The case also raises the application of the First Circuit’s decision in Dalton.  In Dalton, the First Circuit reversed the Tax Court and held that the findings of law in CDP determination are only tentative and so the Tax Court does not need to give deference to the SO’s legal conclusions.  The IRS argued in its motion that despite the SO’s legal mistake as to the dischargeability of 2002, the Court should sustain the notice of determination because the SO did not abuse her discretion under the standard of review adopted in DaltonDalton seems to stand alone in its view of the deference accorded to SOs.  This issue deserves attention and may get litigated further in other circuits.

Ms. Conway was going to lose her case even before the Fahey decision because of the timing of her late filed returns and her bankruptcy petition.  She benefits here by filing her case before the Fahey decision came out because of the IRS concession with respect to 2002.  She loses most of her case because of late filing.  Somehow taxpayers need to understand the benefits of filing on time even if they cannot pay.  In circuits like the First, it is now critical because it is a lifetime bar on discharge.  Even in other circuits, late filing will create the types of problems Ms. Conway faced here and will not allow debtors to obtain the full measure of the benefits of bankruptcy.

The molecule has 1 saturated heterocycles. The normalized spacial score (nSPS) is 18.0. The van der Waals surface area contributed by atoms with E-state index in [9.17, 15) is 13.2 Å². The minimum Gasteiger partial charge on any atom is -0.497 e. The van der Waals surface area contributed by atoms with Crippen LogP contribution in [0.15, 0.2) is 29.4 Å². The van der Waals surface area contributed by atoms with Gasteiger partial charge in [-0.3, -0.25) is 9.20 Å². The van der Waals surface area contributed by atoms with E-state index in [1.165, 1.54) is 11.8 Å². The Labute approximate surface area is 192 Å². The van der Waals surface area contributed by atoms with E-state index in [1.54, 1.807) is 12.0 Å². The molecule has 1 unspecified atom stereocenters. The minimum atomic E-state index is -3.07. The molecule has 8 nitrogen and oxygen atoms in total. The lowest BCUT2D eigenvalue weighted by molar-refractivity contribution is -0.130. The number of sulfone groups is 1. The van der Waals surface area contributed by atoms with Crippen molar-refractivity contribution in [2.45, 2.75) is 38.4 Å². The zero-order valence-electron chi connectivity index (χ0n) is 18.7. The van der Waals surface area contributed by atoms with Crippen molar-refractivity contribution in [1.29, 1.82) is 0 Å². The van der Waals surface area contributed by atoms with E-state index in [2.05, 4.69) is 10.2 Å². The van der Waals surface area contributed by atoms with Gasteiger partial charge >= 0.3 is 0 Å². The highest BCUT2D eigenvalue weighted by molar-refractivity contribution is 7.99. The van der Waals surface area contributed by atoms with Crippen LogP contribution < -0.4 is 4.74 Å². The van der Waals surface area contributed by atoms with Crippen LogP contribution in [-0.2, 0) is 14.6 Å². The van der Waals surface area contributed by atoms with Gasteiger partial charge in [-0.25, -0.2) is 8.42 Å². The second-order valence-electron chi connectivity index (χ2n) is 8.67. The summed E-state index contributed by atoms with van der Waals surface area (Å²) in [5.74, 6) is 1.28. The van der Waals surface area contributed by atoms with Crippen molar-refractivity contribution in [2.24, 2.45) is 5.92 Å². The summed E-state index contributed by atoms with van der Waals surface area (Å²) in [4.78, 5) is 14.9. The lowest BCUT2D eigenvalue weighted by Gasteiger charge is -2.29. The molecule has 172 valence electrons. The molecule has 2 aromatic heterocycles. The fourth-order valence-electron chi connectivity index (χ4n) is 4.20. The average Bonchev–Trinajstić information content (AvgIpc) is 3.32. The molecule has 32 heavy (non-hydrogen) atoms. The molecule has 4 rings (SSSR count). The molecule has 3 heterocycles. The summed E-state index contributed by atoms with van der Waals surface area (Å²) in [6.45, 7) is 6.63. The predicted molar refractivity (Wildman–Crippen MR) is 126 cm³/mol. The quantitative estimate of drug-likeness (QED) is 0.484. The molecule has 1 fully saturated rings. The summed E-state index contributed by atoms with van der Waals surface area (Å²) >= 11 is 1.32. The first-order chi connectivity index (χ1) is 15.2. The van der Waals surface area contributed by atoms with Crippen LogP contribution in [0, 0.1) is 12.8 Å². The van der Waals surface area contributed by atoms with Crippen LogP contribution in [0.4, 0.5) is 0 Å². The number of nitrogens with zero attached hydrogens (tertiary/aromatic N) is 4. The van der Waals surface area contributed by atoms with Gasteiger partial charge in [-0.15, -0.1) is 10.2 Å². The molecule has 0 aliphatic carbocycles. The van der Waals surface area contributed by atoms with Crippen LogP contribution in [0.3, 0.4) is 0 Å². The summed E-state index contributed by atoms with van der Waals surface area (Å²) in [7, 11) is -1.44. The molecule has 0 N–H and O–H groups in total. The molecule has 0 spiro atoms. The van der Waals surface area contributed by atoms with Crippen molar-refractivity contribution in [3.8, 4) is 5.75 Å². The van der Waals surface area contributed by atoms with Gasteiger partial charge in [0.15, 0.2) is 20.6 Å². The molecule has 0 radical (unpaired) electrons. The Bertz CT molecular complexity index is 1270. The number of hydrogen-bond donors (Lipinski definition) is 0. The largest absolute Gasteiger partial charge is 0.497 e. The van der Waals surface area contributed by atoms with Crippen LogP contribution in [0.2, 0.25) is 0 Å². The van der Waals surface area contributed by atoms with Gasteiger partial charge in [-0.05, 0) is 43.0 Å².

Litigating Your Innocent Spouse Claim in Bankruptcy

If you were interested in yesterday’s post concerning the mismanagement over a period of years of the account of Mr. Fagan, please read the comment posted yesterday by Bob Kamman.  Bob took the time to call Mr. Fagan and get the kind of background details not possible to find by just reading the opinion.  Based on the information from Mr. Fagan, his efforts to fix the problem in TAS, Appeals and Chief Counsel where he was working face to face with a real human were totally unsuccessful.  This is the type of case I expected Senator Roth to find in his hearings before the 1998 legislation.  These cases exist because sometimes accounts get badly mangled.  I did not expect to see Chief Counsel litigating such a case.  From the comments it appears that accounts management was not the only place badly managed on this case.

In March, the bankruptcy court for the Southern District of Texas ruled in In re Pendergraft that it had jurisdiction under Bankruptcy Code 505(a) to determine whether Jane Pendergraft qualified for relief from her joint and several liability under IRC 6015(f).  The IRS strenuously objected to the bankruptcy court’s decision that it had the power to decide she qualified for innocent spouse relief.  It views the Tax Court as the exclusive avenue for obtaining such relief.  The case, which maybe the first case to decide this issue – at least the first one to decide the case favorably to the taxpayer, deserves attention because it may open up opportunities for relief in a forum previously unused for this purpose and because the of policy tensions that support the bankruptcy court’s decision even if the language of the statute may not.

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Section 505(a) of the bankruptcy code offers taxpayers in bankruptcy the opportunity to contest their tax liabilities in that forum instead of the more traditional forums of Tax Court, district court, or Court of Claims.  The reason that Congress granted this power to the bankruptcy court is that sometimes the tax liability needs to be final in order to the bankruptcy case to move forward.  The time frame for deciding a tax case in the other forums does not necessarily match the time frame for the bankruptcy case.  By giving the bankruptcy court the ability to decide the tax matter, Congress allowed it to control the timing.